As he’s locking up, he notices a reflection behind him in the glass door. Eames tries to focus... but one blink, and it is gone - vanished into thin air.
It’s quiet around him. He looks over his shoulder, feeling a little silly. Was that a human shape?
“You’ve watched A Christmas Carol one time too many, Eames,” he mutters to himself. “Goin’ round the bend at last, not the whisky, but Arthurs incessant chores tipping you over the edge. Who would’ve thought.”
The sound of his own voice is comforting, even if he still does not feel like he’s alone.
As he crosses the bridge over the murky canal towards his hotel, he spots something in the fog. It looks like... tiny spots of light?
He bends over the bridge railing to look closer. Down in the river, small, floating candles bob in the water. Some of them have gathered around a rusty bike that lies on a sandbank, others are floating towards the city. Faintly, somewhere in the city, he hears carolers.
Strange. Strange day.
It doesn’t stop being strange. On Tuesday, Eames finds a gigantic candy cane in the flowerpot in front of their warehouse.
“You’re not considering eating that, Eames,” says Arthur, scandalized.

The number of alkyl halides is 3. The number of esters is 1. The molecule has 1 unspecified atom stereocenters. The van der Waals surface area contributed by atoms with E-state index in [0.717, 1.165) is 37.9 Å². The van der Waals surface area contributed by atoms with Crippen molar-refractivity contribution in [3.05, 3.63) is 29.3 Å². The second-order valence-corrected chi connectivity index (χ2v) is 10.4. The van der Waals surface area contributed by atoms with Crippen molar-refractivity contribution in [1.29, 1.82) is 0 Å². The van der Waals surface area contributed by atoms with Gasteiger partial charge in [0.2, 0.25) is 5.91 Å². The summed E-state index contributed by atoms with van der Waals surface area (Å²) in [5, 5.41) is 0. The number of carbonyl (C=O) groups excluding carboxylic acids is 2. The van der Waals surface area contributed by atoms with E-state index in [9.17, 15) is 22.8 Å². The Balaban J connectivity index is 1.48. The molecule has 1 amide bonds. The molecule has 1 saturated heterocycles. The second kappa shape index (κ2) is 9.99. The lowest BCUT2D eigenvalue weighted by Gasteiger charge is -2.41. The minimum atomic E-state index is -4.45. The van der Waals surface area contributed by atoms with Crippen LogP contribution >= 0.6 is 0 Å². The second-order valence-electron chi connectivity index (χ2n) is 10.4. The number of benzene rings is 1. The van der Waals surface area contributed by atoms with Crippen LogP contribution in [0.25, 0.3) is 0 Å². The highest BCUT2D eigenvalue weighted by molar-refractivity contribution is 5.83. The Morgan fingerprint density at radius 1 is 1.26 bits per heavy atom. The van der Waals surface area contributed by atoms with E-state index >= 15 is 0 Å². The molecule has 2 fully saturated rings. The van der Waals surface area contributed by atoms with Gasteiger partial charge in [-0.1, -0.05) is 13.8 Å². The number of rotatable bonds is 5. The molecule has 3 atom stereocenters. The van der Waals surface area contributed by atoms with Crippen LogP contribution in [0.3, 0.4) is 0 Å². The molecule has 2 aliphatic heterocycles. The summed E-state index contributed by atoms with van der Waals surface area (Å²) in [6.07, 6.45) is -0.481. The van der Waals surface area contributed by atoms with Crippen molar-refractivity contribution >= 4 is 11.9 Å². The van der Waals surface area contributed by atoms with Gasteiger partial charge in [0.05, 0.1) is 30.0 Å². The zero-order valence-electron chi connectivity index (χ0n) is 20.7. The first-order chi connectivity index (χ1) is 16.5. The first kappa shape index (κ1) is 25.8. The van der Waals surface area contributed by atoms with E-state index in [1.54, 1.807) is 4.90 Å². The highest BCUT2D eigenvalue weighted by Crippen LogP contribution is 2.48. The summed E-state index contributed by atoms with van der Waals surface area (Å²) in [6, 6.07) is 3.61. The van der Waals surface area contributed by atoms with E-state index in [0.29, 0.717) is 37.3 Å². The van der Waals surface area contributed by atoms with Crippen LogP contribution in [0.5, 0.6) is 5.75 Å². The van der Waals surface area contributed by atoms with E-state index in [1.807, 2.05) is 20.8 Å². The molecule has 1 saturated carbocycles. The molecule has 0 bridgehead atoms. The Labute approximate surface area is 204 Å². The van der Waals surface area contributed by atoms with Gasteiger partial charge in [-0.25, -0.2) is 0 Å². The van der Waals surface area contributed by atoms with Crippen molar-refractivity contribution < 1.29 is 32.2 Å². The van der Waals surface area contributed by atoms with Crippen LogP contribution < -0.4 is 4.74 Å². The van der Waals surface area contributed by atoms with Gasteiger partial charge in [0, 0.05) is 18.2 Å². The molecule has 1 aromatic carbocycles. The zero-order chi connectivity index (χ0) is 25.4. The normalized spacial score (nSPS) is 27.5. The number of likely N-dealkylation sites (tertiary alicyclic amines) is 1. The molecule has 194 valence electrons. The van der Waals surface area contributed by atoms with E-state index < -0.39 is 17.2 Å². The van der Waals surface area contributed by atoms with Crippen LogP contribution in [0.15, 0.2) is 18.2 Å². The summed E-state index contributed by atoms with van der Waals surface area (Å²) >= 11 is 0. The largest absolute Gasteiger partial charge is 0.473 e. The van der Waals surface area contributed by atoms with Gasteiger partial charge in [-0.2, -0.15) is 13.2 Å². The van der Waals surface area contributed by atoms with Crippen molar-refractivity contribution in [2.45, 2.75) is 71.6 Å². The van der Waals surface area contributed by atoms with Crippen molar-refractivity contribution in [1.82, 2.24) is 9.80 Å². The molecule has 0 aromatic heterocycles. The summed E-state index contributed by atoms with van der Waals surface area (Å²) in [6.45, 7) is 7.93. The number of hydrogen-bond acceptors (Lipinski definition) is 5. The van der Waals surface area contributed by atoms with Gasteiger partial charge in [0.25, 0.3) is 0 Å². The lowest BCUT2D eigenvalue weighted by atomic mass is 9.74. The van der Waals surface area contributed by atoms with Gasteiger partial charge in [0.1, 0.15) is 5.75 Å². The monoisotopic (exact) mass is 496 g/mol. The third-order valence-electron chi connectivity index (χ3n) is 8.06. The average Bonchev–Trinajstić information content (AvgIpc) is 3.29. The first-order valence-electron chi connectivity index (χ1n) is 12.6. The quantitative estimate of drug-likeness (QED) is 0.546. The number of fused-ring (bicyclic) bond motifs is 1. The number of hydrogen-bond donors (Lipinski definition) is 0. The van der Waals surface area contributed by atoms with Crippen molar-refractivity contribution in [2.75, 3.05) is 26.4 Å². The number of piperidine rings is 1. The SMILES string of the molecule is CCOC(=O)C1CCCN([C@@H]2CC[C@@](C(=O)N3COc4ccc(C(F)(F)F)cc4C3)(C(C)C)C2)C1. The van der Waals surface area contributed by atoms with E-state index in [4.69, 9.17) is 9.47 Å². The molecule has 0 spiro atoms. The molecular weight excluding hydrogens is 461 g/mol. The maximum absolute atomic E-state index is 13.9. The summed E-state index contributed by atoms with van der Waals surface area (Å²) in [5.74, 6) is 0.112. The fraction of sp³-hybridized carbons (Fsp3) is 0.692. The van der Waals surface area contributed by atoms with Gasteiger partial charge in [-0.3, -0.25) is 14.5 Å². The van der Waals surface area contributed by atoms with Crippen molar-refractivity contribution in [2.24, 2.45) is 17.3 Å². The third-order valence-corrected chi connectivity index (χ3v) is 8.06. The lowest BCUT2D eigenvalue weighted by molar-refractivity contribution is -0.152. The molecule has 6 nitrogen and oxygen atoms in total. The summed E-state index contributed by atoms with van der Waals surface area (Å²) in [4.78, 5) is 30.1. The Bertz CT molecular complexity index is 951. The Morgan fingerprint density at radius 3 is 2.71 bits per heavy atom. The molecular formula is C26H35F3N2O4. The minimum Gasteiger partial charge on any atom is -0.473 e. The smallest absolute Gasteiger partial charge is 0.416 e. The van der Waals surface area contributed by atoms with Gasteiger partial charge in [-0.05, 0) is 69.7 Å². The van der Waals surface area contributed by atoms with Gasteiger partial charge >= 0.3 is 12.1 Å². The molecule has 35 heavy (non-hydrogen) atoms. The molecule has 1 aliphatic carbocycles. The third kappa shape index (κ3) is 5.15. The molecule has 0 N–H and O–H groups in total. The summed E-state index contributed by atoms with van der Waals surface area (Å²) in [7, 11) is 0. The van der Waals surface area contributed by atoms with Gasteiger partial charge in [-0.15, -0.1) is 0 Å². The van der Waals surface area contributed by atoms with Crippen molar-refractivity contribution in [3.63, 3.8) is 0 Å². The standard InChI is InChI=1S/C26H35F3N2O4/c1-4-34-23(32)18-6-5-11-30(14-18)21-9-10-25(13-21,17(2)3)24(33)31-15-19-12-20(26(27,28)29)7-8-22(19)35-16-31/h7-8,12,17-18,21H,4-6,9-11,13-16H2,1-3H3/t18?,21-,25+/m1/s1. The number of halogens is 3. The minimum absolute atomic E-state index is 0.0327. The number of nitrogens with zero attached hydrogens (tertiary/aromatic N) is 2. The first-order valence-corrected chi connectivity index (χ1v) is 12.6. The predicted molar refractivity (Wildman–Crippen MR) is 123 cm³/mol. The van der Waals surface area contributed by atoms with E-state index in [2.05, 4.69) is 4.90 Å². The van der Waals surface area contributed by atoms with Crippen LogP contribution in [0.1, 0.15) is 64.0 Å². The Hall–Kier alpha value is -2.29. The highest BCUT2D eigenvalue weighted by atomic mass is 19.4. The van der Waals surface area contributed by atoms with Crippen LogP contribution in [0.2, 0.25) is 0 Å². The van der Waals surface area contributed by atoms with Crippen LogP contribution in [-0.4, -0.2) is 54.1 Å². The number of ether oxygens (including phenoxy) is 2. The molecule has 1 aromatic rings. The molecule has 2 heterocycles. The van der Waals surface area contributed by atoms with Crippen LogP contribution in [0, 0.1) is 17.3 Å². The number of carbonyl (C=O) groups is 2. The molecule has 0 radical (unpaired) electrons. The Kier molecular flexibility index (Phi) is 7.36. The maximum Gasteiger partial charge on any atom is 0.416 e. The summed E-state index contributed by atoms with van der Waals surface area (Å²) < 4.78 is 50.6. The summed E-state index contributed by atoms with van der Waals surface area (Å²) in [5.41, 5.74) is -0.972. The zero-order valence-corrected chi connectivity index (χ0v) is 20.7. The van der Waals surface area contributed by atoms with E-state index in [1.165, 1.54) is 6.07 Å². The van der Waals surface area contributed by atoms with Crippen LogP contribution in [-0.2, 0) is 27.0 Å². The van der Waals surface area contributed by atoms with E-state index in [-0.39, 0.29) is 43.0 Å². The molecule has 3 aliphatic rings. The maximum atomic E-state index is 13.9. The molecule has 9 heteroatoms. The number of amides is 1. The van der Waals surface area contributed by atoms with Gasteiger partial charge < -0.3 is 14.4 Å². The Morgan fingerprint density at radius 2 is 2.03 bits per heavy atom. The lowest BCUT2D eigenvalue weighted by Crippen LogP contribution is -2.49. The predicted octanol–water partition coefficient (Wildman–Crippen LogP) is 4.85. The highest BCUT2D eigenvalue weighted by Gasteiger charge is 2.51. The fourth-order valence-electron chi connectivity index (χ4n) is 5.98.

Eames unwraps it and licks it, just to annoy Arthur. Arthurs cheeks darken, and he quickly looks away. Eames is pleased. What a great start of his working day.
At lunch, Eames has already made significant progress on the candy cane. Progress on his forgeries, however, is somewhat less forthcoming. But the size of the candy cane makes it a perfect item to hide behind for Arthur’s disapproving looks.
He has also managed to master the handwriting on the tapes, so his desk is finally a candy cane-only space again. Things are moving forward. Finally.
On Wednesday, everything is normal. Well… everything, except for the fact that there is a new door in the back wall of their working space.
Everyone is ignoring it, though.
“Am I the only one seeing this door?” remarks Eames at lunch, having observed the team for a full three hours and seeing no erratic behavior.
“What door?” says Ariadne.
“There’s a door?” asks Yusuf.
Eames sighs. “I really should do that course on deceit and disinformation we talked about. You are both atrocious at lying.”